The divorce process is emotional for all parties involved, including your children. Children have less control over their emotions, compared to adults and divorce can be confusing and scary for kids of all ages. While divorce can have an emotional impact, it is often the better choice because kids with combative parents fare worse than those with divorced parents.
Understanding how your child might respond to the divorce can help you take a step back, breathe and help your kids get through the emotional turmoil.
Expect your child to feel angry
Do not be surprised if your child expresses anger. The world is challenging enough, but divorce is a significant change for your kids. Kids may feel as though they have no control over their world. Let your children know that their anger is okay and that their feelings are normal. The more willing your kids are to open up to you, the more likely they are to cope with the feelings in the long term.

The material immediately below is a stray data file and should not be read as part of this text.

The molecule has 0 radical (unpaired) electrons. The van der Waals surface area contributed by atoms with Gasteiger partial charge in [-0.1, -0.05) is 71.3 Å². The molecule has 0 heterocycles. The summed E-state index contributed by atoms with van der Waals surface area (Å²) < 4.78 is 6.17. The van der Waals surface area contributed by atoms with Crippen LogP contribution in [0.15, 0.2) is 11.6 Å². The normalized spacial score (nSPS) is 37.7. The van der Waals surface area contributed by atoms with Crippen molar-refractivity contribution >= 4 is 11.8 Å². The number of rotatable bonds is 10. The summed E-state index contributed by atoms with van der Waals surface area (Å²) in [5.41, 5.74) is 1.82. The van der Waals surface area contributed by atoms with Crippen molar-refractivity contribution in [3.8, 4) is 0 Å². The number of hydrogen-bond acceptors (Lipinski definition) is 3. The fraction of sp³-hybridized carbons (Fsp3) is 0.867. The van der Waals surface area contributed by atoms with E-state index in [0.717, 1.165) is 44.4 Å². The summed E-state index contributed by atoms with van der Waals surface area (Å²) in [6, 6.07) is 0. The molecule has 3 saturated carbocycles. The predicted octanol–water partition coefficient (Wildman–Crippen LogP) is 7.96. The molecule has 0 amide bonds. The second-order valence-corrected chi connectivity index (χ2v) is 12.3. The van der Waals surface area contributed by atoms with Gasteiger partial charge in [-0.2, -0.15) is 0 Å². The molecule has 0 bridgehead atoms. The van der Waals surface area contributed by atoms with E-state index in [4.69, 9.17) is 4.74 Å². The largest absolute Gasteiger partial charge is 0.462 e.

You should only worry about your child’s anger if it feels out of control or if your child has more anger towards you than your ex-spouse.
Expect kids’ patterns to change
Children in most age groups will undergo behavioral and routine changes. They may have difficulty sleeping or have more anxiety. Some kids will also regress, so you might have an older child who believes in monsters or becomes afraid to sleep alone. Remember that all kids process emotions and complex life changes in their own time. Try to maintain a similar routine to make the transition easier for your kids.
When it comes to divorce, stay kind to yourself. Your kids need you to remain strong and stable.